Following our successful conferences in 2019 and 2020, we have decided to organize a third one this year, which will in practice consist of short sessions to run over a series of weeks in May 2021. See below for our call for papers. We look forward to hearing from you!
We are delighted to welcome submissions for the third edition of our conference on early recordings. The previous two editions (Past Performing Practices in Contemporary Research, 2019, and Methodologies in Research and Practice, 2020) confirmed that research into early recordings, as documents of performance practice, is thriving, and our conference provide a much-needed forum for discussion around new research activities and findings in the area. This year, the conference shall address diversity in early recordings, with the conference committee welcome submissions beyond classical repertoire. The event itself, ‘Early Recordings: Diversity in Practice’, shall run online, over three half-day events on the 5th, 12th and 19th of May, from 4-7pm (UK time). This short format allows for papers and/or research snapshots to be grouped around one specific topic in the day, followed by an invited research talk and informal chats over online drinks.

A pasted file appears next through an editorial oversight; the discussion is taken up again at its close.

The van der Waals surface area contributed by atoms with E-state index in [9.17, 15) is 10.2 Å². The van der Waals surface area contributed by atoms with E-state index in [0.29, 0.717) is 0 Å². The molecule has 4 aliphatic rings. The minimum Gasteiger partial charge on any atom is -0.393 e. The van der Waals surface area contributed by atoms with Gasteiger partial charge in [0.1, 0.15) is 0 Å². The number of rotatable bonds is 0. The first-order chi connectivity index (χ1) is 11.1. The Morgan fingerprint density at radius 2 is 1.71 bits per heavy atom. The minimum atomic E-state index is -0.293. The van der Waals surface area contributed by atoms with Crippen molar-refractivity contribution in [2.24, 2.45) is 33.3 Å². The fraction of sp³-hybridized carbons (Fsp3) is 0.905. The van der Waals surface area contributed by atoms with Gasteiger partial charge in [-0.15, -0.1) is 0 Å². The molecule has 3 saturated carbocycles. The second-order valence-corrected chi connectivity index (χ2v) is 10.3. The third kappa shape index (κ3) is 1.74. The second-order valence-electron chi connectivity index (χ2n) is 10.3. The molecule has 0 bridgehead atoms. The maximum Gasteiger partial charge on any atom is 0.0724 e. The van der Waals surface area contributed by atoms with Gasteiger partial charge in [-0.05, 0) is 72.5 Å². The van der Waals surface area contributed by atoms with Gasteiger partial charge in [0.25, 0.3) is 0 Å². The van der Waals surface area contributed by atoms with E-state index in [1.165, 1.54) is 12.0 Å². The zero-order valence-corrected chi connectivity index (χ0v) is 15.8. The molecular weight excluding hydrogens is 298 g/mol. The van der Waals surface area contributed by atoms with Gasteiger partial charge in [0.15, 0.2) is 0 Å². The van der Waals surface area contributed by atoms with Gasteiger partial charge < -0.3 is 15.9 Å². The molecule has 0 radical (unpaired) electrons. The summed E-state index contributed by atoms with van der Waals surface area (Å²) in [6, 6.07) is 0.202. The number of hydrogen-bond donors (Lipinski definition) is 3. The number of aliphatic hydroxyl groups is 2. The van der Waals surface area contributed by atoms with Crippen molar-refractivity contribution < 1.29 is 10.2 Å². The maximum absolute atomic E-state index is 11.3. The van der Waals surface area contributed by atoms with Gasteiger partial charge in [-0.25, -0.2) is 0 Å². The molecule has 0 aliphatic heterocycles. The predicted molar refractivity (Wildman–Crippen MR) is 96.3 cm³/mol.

Attendance is free, and Zoom links will be shared closer to time.
We invite scholars and performers interested in any aspect of early recordings (pre-1945) as documents of performance practice to submit 250-word abstracts for either 1) 20 minute paper, or 2) research snapshot of 10 minutes, to both Dr Inja Stanovic (email@example.com) and Dr. Eva Moreda Rodríguez (Eva.MoredaRodriguez@glasgow.ac.uk) by 1 April 2021.
Esther Burgos Bordonau, PhD (Universidad Complutense de Madrid) gave a paper on the María Jesús Casado García-Sampedro collection of piano rolls at our 2019 conference in London. In this blog post, she writes about an online exhibit she has recently curated dedicated to this collection.
The Piano Roll collection known as “María Jesús Casado García-Sampedro” is one of many that Stanford’s Archive of Recorded Sound conserves in its facilities. Although it’s not a large collection – just 54 rolls – it’s interesting because of the nature and origin of the items collected. It could be considered a “rare” collection.
Stanford’s Archive of Recorded Sound collects a very large number of piano and organ rolls from all over the world. Without a doubt, one of the most outstanding is the “Denis Condon collection” which was purchased in 2015 and marked the beginning of the Piano Roll Project, better known as SUPRA (Stanford University Piano Roll Archive). This project intended not only to keep and maintain these materials for future researchers and scholars, but also to undertake its digitization. Bringing back those old sounds and their appearance to our time is part of the goal of this ambitious project.
During this time, the Casado García-Sampedro family contacted Stanford Librarians and agreed to donate the entire collection to Stanford University Library. This gift was immediately accepted as the Archive of Recorded Sound didn’t already have a Spanish collection.